News & Events
Freeform optical surfaces in commercial products and new molding process for the infrared
Dr. William Plummer, WTP Optics Inc.
Monday, October 28, 2013
2:30 p.m.4 p.m.
NEW TIME !!! Sloan Auditorium
Please note the earlier start time of this colloquium to accommodate for Dr. Agrawal's installation ceremony afterwards.
Experience in designing and manufacturing the unusual optical system of the Polaroid SX-70 camera forty years ago revealed the commercial utility of freeform surfaces molded in plastic. Now the thermal infrared spectrum is attracting interest because of new digital image capturing devices, such as uncooled bolometer arrays. But these devices still need lenses to form their images. If we want to use an aspheric surface here and there in an optical design, conventional wisdom only offers us relatively expensive diamond-turned components or molded chalcogenide glasses.
This talk will address both the optical system of the classic SX-70 camera and a newly patented way to mold both freeform and structured optical parts that are transparent at wavelengths far beyond the useful range of any plastic material.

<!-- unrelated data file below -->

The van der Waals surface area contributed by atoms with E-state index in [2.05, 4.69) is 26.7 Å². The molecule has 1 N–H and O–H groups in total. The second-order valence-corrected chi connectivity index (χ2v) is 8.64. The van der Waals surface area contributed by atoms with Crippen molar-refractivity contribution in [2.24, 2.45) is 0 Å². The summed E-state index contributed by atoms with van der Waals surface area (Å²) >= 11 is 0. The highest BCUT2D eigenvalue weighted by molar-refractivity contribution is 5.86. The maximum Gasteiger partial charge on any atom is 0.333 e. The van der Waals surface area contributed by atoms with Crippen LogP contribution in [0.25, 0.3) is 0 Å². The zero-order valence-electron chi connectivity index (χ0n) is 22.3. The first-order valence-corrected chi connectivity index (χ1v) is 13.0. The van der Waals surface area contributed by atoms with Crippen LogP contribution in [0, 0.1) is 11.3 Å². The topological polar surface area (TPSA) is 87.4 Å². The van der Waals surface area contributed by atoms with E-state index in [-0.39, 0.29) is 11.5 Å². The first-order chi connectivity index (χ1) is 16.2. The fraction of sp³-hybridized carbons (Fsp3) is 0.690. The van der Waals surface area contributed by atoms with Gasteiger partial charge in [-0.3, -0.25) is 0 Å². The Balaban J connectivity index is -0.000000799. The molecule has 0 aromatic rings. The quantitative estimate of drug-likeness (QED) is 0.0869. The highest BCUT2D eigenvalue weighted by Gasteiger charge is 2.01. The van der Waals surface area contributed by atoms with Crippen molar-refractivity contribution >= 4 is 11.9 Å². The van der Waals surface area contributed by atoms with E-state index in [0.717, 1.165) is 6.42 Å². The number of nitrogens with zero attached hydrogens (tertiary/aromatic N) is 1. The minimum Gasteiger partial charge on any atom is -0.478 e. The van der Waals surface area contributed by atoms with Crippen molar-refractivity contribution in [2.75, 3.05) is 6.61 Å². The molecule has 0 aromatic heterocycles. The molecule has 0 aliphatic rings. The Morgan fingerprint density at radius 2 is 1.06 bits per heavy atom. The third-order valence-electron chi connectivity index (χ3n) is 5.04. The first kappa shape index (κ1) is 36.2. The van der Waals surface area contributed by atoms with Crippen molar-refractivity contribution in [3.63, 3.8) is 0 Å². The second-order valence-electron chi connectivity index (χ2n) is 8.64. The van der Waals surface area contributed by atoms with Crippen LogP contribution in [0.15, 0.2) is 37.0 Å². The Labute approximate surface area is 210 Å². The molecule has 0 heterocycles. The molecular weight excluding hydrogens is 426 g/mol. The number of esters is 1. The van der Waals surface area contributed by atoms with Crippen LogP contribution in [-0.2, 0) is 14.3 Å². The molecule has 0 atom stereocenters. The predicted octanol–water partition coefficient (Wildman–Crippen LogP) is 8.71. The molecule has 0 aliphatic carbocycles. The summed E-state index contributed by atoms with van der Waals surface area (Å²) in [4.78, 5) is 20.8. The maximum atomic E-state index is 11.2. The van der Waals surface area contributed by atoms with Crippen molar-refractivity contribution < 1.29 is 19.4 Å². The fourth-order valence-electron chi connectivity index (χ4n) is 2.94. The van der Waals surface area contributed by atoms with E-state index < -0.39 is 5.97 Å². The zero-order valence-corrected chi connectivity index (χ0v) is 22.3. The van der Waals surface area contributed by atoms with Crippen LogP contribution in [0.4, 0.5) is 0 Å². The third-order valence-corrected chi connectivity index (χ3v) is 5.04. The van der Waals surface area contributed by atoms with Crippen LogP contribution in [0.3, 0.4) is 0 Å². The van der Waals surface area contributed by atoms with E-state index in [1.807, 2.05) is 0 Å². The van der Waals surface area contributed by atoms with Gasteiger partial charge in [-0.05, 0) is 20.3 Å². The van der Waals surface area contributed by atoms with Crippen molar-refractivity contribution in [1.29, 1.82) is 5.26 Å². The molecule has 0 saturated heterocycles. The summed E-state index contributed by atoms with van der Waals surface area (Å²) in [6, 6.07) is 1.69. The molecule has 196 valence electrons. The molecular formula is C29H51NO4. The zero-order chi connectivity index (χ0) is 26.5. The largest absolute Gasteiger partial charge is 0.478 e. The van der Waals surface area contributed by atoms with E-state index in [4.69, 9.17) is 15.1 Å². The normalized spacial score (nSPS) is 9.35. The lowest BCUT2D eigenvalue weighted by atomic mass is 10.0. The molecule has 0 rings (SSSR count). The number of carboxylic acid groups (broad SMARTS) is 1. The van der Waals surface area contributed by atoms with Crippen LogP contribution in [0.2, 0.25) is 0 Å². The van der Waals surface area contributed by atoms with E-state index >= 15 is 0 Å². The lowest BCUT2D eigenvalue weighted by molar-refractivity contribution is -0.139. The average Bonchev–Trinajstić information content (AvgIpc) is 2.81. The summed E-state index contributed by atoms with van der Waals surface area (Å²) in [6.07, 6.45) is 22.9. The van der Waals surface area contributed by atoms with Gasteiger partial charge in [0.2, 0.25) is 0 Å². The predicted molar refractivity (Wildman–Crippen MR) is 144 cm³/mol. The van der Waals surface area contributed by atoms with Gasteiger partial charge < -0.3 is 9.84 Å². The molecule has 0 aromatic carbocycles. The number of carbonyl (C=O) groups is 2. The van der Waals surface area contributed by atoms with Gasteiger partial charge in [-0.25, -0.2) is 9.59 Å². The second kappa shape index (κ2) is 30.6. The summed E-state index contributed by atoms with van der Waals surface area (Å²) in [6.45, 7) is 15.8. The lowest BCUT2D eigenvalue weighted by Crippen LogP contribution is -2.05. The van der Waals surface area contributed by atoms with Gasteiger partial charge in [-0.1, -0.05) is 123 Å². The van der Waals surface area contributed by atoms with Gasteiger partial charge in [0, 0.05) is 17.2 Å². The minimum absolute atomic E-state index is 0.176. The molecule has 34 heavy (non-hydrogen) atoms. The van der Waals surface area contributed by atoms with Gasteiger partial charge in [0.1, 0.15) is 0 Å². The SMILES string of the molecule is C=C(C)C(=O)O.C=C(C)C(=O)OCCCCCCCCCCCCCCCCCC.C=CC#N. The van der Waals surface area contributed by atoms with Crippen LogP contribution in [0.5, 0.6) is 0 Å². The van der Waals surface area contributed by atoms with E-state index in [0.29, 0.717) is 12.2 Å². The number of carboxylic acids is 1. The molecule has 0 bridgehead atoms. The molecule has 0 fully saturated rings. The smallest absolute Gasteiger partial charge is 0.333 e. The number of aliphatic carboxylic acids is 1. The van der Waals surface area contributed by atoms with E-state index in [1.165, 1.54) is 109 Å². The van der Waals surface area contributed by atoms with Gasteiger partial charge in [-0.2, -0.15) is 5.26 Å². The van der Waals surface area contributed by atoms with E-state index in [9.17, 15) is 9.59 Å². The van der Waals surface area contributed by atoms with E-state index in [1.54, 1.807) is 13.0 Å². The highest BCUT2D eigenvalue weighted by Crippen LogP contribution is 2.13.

Bill Plummer received his AB and PhD degrees in Physics from the Johns Hopkins University, where he worked with Prof. John Strong in infrared planetary astronomy. He joined Polaroid in 1969, in time to work closely with Edwin Land and Jim Baker on the SX-70 camera and a lot of other commercial products, and for more than twenty years was Director of Optical Engineering. He has published more than 40 papers and has given as many invited talks around the world. He has 100 US patents for optical, mechanical, electronic, and chemical inventions, with a few more pending. He has received the David Richardson Medal, the Joseph Fraunhofer Award, and the Robert M. Burley Prize from the Optical Society of America. He is a Fellow of the OSA and of the SPIE and is an elected member of the National Academy of Engineering. For some years he has also been a Senior Lecturer with the Mechanical Engineering Dept. at MIT. Bill has been an optical engineering consultant since 2001, and is founder and president of WTP Optics, Inc.